Keep the Cold Out of Your Home this Winter

Keep the Cold Out with these 4 Tips

1. Protect Your Pipes

Water expands as it freezes which can cause your pipes to crack and burst causing a lot of damage.  Take a few steps to winterize your pipes and avoid a potentially catastrophic event.

  • Drain water from outdoor faucets and sprinkler systems to keep those pipes from freezing
  • Disconnect and store outdoor hoses; cover outdoor faucets with foam insulators
  • Protect water pipes that run through unheated areas of your home with insulation, such as the attic, basement, or garage

2. Change Your Heat Filter

Change your furnace filter at the start of the season and then every two to four months after.  Filters get dirty much more quickly if your home is dusty or if you have furry or feathery pets.

  • Clogged or dirty filters are less efficient, which means your home might not warm up properly
  • Consider installing a programmable thermostat that can save you money by programing it to be warmer when you return home or get up on cold winter mornings

3.  Inspect Your Fireplace and Chimney

      Before you light up that first log, make sure your fireplace and chimney are clean and critter-free

  •         Keep your home’s warm air from escaping out the chimney when you’re not using it by keeping the flue closed and you shouldn’t be able to feel any cold air coming down the chimney
  •             You can also install glass fireplace doors or a chimney inflatable that blocks cold air from coming down the chimney and keeps in warm air

4. Seal Windows and Doors 

Gaps around windows and doors can make it tough to keep your house warm in winter.  Caulk around windows and install weather stripping around doors as needed. This minor and inexpensive task can help you save on heating costs. 

What is Orangeburg Pipe?

Orangeburg is wood pulp and asbestos fibers bound together by tar used from 1945-1972. Orangeburg is a low cost, brittle pipe that is easily penetrated by tree roots. The name originated because the manufacturer was Orangeburg Manufacturing Co., Inc. located in Orangeburg, New York. This product actually started to evolve in the 1890’s, making the company successful for 60 years.

Options to repair

If most of the line is collapsed, then a full dig and replacement would be your only option. If only a section has collapsed, then pipelining will be the best option. Once the liner is inserted and steam heated, it is harder than concrete. The liner is guaranteed for fifty years.

Signs of a sewer line crack or breakage

  • Frequent or persistent drain issues and clogs
  • Decreased flows and water pressure
  • Indentations and puddles on lawns
  • Lush grass in specific areas
  • Progressing or sudden pipe collapse
  • Tree root and biological penetration into pipelines
  • Frequent toilet back-ups
  • Foul sewer odors from drains
  • Sinkholes in the foundation

Everything You Should Know About Tankless Water Heaters

nsplashWe are on the cusp of a national water heater shortage. Part of the reason has to do with bad weather in key states that manufacture, Texas for example. A few years ago, Texas was hit hard by a tornado that made getting furnaces difficult. We will soon see a similar scramble in our area of Union, New Jersey trying to locate the traditional 40-gallon water heaters. This past week we have installed seventeen gas water heaters in Westfield, Scotch Plains, Springfield, Teaneck, and the Watchung, New Jersey area. We recommend having your water heater serviced and checked before the summer to be safe. The alternative is a tankless water heater for those who can’t get one in time for a replacement.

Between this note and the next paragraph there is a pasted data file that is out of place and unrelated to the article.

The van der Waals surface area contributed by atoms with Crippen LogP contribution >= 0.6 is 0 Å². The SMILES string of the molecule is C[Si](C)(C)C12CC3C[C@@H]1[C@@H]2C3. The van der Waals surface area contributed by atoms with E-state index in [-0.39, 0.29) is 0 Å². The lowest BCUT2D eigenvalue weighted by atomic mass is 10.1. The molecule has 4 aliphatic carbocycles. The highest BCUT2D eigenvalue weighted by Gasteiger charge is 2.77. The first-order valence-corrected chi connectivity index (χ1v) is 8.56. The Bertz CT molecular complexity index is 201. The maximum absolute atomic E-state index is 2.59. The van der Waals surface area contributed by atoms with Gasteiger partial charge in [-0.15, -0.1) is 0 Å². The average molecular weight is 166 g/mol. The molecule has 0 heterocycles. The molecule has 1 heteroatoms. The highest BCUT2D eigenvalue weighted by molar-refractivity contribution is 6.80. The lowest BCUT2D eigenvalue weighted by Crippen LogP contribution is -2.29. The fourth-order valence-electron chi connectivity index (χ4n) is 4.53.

What are the negative aspects of a tankless water heater?

Tankless water heaters produce an endless supply of hot water, they take up less space, have a low risk of leaking or flooding, and have a longer lifespan. The main downside of tankless water heaters is their upfront cost is higher than tank-style heaters.

Pros and cons of on-demand hot water:


  • Pros of tankless water heaters
  • High efficiency
  • Long-term savings
  • Environmentally friendly and
  • Rebate money for NJ residents


  • Cons of tankless water heaters
  • Limited flow rate
  • High upfront cost
  • Can require prior setup work


A typical family of 5 would need a 10 GPM gas tankless heater if you live in the northern part of the USA, where the input water has a lower temperature. The tankless heater works harder to bring the water temperature up to 110˚F.

A high efficiency tank water heater uses up to 8 percent less energy to do its job. The savings is calculated by better insulation and more efficient components. Overall, the tankless water heater saves more energy and is lower in utility costs. If you are looking to increase the value of your home, adding a tankless water heater to your features is a good investment. According to a study conducted by Zillow, homes with tankless water heaters sold for 4% more than their expected value and these homes also sold 43 days faster than expected. Another good place to find information on tankless water heaters is Another plus is that tankless water heaters are the only ones with a rebate money from New Jersey Clean energy.

When you open a hot water tap or start using hot water, the tankless water heater recognizes the need and starts the heating process. The temperature of the incoming water is used to calculate how much heat the burners must produce to deliver water at designated temperature. When the demand for hot water stops, it shuts down and stops using energy. You use only what you need at the time you need it. The small size makes it appealing to apartments, condos, and town homes. If you have traveled to Europe, you will notice tankless water heaters are common in residential homes.